- Johann Georg Hainz’s Cabinet of Curiosities, circa 1666. Courtesy of Wikimedia Commons
During the Renaissance, cabinet of curiosities came into fashion as a collection of objects that would often defy classification. As a precursor to the modern museum, the cabinet referred to room(s), not actual furniture, of things that piqued the owners interest and would be collected and displayed in an aesthetically pleasing manner. Collectioun of Cunnynge Curioustes is my 21st century interpretation of that idea.
Drugs. Cutting. Pedophilia. Prostitution. HIV/AIDS. Alcohol. Cunt. Fuck. Twat. Mental abuse. Death. Paranoia. Fights. Rape. Molestation. Zoophilia. Love. Human kindness. Hope. Survival.
15 year old Anais, 50 foster homes, three name changes, and a rap sheet taller than herself is here to give you a tour. A tour of the realities of the foster care system, of treatment against the mentally ill, of how once you’re locked into a system that is designed to spit you out and eat you alive, there is a shred of hope still alive for change. A world that while it may take place in Scotland, is not out of the ordinary here in the States. A reality in which only the strongest will survive, even if it means you have to become feral to do so.
Anais’ story is not pretty, it’s not easy to read, and is not for the weak stomached. But you will fall in with love her, even as she sniffs, sucks, snorts, and fights her way around her world. Anais is the mirror being held up to our world and while we may not be 15, we may not have a penchant for Dior lipsticks and pillbox hats, there are secrets within ourselves that help us cope with our day to day lives.
Think Charles Bukowski with a dash of Hunter S. Thompson with bits of Lisbeth Salander from The Girl With The Dragon Tattoo series mixed with Irvine Walsh, and you have The Panopticon.
This is a beautifully written and actualized story that while may be hard to swallow, needs to be said. Needs to be told. Needs to be read. It’s one of the best books I’ve read in a very long time.
I was introduced to Babitz recently via a recent article about her in Vanity Fair. The idea of an intellectual good-time girl intrigued me as it should, and I was dismayed to find that her work is not only largely unknown but also out of print. I was able to get a first edition copy of Sex and Rage via interlibrary loan to read and boy, am I ever glad I did. Babitz is glorious as a writer, the work hums with the fastness of the era, of the good time unapologetic choices that Jacaranda makes, doing so with such easy going nature you are desperate for the drugs she’s on.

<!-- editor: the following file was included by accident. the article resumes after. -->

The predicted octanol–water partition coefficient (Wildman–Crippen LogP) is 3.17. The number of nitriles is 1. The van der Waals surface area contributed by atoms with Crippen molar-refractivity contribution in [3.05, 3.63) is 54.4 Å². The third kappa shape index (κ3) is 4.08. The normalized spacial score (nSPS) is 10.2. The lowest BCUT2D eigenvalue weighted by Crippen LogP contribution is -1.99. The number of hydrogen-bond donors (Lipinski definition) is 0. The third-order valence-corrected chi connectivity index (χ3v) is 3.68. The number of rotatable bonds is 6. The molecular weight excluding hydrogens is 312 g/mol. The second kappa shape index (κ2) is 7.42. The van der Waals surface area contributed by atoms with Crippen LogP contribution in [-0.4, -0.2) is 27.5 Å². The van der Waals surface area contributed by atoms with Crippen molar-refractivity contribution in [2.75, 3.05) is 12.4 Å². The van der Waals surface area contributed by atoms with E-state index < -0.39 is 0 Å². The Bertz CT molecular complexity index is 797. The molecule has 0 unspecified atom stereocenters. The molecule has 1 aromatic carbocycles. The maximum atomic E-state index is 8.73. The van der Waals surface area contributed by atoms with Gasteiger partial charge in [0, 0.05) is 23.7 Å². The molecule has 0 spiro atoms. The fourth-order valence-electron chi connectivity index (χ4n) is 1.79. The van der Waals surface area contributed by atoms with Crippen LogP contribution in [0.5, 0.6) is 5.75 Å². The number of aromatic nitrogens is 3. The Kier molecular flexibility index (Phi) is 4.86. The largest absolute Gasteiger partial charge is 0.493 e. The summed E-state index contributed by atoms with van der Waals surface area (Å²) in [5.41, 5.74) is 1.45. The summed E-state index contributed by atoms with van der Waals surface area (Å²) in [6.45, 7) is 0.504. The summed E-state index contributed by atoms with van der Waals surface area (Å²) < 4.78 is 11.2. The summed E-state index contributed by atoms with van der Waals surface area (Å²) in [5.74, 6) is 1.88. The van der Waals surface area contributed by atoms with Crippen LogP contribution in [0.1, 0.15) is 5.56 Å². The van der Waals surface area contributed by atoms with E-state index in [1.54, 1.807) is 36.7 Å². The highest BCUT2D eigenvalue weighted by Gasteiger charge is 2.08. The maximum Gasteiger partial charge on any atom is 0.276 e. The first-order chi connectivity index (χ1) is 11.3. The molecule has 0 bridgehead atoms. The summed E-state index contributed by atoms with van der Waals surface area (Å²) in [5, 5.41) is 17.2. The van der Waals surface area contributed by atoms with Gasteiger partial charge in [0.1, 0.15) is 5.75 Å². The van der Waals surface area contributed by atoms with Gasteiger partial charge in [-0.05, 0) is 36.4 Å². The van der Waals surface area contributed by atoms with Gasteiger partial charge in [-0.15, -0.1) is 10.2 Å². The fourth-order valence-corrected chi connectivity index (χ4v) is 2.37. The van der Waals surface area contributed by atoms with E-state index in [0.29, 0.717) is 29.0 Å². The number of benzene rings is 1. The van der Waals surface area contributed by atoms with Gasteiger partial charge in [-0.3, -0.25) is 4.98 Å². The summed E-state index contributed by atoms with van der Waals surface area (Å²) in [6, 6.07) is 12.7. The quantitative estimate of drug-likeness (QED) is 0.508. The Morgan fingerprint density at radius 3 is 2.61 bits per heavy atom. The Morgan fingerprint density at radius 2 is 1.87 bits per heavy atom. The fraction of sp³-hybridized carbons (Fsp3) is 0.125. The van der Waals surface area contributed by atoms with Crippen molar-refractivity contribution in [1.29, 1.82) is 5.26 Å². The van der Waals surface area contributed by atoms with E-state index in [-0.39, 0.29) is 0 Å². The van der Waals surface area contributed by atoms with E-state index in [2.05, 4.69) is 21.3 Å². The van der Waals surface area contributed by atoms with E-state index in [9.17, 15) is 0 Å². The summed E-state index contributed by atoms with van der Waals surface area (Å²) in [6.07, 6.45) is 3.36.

One sentence review: Twee as fuck.
We meet precocious Mary Russell, who has a fairy tale background replete with wicked aunt, who happens one fine day in 1915 to stumble upon the now retired Sherlock Holmes in a random field near her home and bedazzles him with her skill of deduction. Much of the book is twinged with a bit of Mary Sue-isms (Mary goes on to Oxford to read theology, a nod to the author, but there was not one iota of set-up prior to this declaration of WHY she was studying theology, which makes the declaration much more Mary Sue). We meet the venerable Mrs. Hudson, Doctor Watson (Uncle John, natch), and so forth. We see Mary work with Sherlock on solving cases chapter by chapter that read like a crime report rather than a true whodunit.
While the series is turning 20 this year (and the earlier titles are being repubbed for the celebration), I can’t help but get the sense the Flavia de Luce series (which I adore) is much better handling the twee elements the Mary Russell series tries to emulate without being so sickeningly sweet. I have issues with tortured heroines who are completely unawares of their own folly and Russell is in that camp. Laurie R. King is a skilled and technically competent writer, but her characters development and building interest in wanting to like these worlds amateurish. Once I finish book 1, I may go on to book 2 to see if there is improvement but I don’t see myself making a huge investment in this series.
- University Challenge
Another season is over and Jeremy Paxman has sold us with his glamour shots portrait that thumbnails the show and his snide commentary when contestants get it wrong. Trinity College, Cambridge has won — surprise!
- Under the Gunn
Project Runway re-dux, but, with less tension and more drama. Nice filler, not too much of the stretch of the imagination to watch, and could be at times entertaining.
- Nurse Jackie
Beginning of the sixth season and Jackie’s tricks haven’t changed, only the players in her game. Even with an almost new cast injection that has been happening for the last few years, the show is a one trick pony. SOmething has to change, Jackie has to change, if the show wants to continue but it’s pretty clear they are milking the storylines for all the same bag of tricks to keep the series going. The show is not moving enough forward to really warrant a seventh season, but yet Showtime went ahead and ordered one anyway. Will I stick with season 6? Stay tuned and find out.
- Mad Men
My reactions via Twitter on the season opener: Mad Men is existential white people dude bro bullshit. It’s so tired, I can’t even summon up the anger for it anymore. And also, Don Draper’s “I have to go to work” is the Mad Men version of Patrick Bateman’s, “I have to return some video tapes.” Thank fuck this is the last fucking season. It’s pretty clear Don can’t handle the duopoly of his life and he is so worn down by the lying, scheming, and switching between selves, the ONLY redemption he will have is death by his own hand.
What have you read/watched/listened to this week?